Informations and abstract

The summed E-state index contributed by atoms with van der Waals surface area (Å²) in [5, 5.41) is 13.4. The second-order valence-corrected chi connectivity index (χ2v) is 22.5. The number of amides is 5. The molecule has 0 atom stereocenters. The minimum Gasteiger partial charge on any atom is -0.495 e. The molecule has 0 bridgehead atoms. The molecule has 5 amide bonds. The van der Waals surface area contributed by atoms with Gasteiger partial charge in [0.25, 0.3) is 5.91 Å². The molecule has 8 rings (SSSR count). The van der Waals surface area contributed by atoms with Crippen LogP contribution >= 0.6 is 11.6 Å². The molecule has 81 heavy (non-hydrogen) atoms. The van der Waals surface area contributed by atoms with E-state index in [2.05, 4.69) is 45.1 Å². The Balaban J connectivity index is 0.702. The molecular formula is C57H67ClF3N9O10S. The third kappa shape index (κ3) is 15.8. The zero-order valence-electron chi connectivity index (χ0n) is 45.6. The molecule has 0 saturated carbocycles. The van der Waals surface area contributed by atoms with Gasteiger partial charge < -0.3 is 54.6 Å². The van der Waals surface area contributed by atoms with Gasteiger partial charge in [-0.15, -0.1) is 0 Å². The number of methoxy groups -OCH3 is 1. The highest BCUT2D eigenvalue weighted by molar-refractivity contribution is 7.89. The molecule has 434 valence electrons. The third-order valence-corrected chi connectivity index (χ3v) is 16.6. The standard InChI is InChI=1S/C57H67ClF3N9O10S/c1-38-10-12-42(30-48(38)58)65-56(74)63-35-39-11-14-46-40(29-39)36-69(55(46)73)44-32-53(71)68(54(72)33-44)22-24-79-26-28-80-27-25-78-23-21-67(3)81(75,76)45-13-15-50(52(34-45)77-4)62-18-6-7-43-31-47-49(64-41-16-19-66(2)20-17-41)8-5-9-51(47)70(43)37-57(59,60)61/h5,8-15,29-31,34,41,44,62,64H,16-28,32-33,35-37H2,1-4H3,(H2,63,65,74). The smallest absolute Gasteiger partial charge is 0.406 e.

In recent decades European workers quit the labour force at increasingly younger ages. By planning ad hoc welfare measures, or by altering the nature and aims of already-existing ones, national governments have made a variety of exit pathways available, thereby simplifying and accelerating the transition to retirement and redrawing the conventional boundaries of the life course. This article analyses the transition from work to retirement from a welfare regime perspective, looking at individual characteristics and institutional factors. The study concentrates on Italy, Germany, Denmark and the United Kingdom, countries with very different welfare regimes. Data from European Community Household Panel are analysed with a longitudinal perspective, firstly applying a discrete-time model to measure the effect exerted by some selected characteristics - i.e. labour market status, education level or health status - on the likelihood of being retired, then using sequence analysis to find the most common pathways of exit from the labour force in each country. Results of the analysis underline the role of national welfare regimes in shaping the decision to leave the labour market, acting on the relationship between work careers and pensions systems. Moreover doesn't appears that individualization of the transition from work to retirement have happened, but seems that the retirement behaviour continues to follow standardized pathways, even if this transition results more differentiated than in the past decades.